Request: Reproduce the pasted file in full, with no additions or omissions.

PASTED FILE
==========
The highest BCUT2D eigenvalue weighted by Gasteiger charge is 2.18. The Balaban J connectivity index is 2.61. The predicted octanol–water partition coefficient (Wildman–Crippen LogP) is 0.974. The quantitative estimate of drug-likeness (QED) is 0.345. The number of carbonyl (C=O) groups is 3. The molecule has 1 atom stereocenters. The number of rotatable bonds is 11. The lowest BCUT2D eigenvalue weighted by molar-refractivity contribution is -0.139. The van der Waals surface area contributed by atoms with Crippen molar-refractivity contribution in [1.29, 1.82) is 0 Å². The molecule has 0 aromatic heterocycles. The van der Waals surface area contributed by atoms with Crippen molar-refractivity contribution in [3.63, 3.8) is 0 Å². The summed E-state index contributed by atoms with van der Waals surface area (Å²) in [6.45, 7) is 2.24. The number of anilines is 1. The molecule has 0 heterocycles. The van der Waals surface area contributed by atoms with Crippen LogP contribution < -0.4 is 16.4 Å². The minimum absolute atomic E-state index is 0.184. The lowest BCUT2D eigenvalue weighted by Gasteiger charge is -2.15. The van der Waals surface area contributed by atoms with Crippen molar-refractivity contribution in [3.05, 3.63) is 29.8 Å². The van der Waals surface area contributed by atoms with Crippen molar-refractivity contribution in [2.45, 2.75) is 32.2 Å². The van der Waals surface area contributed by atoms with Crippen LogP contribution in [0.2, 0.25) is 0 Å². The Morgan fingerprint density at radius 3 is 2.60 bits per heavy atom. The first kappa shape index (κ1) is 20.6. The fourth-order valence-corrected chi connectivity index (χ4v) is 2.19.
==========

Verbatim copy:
The highest BCUT2D eigenvalue weighted by Gasteiger charge is 2.18. The Balaban J connectivity index is 2.61. The predicted octanol–water partition coefficient (Wildman–Crippen LogP) is 0.974. The quantitative estimate of drug-likeness (QED) is 0.345. The number of carbonyl (C=O) groups is 3. The molecule has 1 atom stereocenters. The number of rotatable bonds is 11. The lowest BCUT2D eigenvalue weighted by molar-refractivity contribution is -0.139. The van der Waals surface area contributed by atoms with Crippen molar-refractivity contribution in [1.29, 1.82) is 0 Å². The molecule has 0 aromatic heterocycles. The van der Waals surface area contributed by atoms with Crippen molar-refractivity contribution in [3.63, 3.8) is 0 Å². The summed E-state index contributed by atoms with van der Waals surface area (Å²) in [6.45, 7) is 2.24. The number of anilines is 1. The molecule has 0 heterocycles. The van der Waals surface area contributed by atoms with Crippen LogP contribution < -0.4 is 16.4 Å². The minimum absolute atomic E-state index is 0.184. The lowest BCUT2D eigenvalue weighted by Gasteiger charge is -2.15. The van der Waals surface area contributed by atoms with Crippen molar-refractivity contribution in [3.05, 3.63) is 29.8 Å². The van der Waals surface area contributed by atoms with Crippen molar-refractivity contribution in [2.45, 2.75) is 32.2 Å². The van der Waals surface area contributed by atoms with Crippen LogP contribution in [0.2, 0.25) is 0 Å². The Morgan fingerprint density at radius 3 is 2.60 bits per heavy atom. The first kappa shape index (κ1) is 20.6. The fourth-order valence-corrected chi connectivity index (χ4v) is 2.19.